In a lawsuit that involves both wrongful death and survival actions, the Court will allocate the total damages awarded among the wrongful death action and the survival action, and the proceeds will be distributed accordingly. It is important for an estate’s personal representative to understand the differences between wrongful death and survival actions because each may be distributed to different beneficiaries, and each has different tax implications as well as procedures for distribution. To illustrate the difference between wrongful death and survival actions, consider the following example. An individual, X, is married with two adult children. She has executed a will that leaves her entire estate to her husband. X undergoes surgery, complications occur during the surgery, and X dies in the hospital two days after her surgery. The personal representative brings a lawsuit for negligence, which includes both wrongful death and survival actions, against the hospital and doctors that treated X. The case settles for $1 million, with the Court allocating 50% of the award to the wrongful death cause of action and the remaining 50% to the survival action.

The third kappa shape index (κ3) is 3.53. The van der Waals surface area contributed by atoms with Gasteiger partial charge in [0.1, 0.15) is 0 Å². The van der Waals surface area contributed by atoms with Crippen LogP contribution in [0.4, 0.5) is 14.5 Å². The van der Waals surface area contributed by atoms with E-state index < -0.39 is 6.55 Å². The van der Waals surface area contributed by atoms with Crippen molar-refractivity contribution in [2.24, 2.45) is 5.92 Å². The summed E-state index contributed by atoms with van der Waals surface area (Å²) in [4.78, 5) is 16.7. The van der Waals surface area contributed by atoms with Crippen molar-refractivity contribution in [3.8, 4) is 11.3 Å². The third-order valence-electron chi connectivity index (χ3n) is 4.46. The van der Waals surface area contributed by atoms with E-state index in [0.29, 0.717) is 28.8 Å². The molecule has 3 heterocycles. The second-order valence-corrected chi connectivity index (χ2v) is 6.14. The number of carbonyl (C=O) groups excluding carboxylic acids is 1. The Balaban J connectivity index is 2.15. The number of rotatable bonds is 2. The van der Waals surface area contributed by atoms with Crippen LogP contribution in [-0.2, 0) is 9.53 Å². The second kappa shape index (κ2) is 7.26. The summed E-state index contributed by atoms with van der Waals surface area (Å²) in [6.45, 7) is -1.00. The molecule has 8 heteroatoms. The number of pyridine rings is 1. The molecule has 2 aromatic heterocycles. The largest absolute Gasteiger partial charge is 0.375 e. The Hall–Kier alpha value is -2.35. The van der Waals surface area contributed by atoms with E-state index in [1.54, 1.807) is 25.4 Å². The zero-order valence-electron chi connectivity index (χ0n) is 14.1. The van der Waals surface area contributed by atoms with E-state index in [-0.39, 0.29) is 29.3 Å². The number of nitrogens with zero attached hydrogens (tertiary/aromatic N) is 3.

In the above example, the 50% allocated to the wrongful death action will be distributed directly to X’s intestate heirs to compensate them for the loss of support and services, as well as their own emotional and psychological harm, suffered as a result of X’s death. Under the intestacy laws of Pennsylvania, X’s husband is entitled to receive the first $30,000 of this award plus one-half of the remaining balance. The other one-half of the remaining balance will be distributed equally among X’s two adult children. These funds will pass directly to X’s husband and children, who will not have to pay any taxes on the receipt of these funds. In contrast, the 50% allocated to the survival action will be distributed to X’s estate to compensate X (represented by her estate) for the harm she suffered as a result of the complications of her surgery. The personal representative for X’s estate will be able to use these funds to satisfy any creditors of X’s estate and will need to pay any Pennsylvania inheritance tax or federal estate tax for these assets. Following the payment of X’s creditors, the payment of any taxes, and the conclusion of the probate process, the personal representative for X’s estate will distribute the remaining survival action proceeds to X’s husband, per the terms of her will.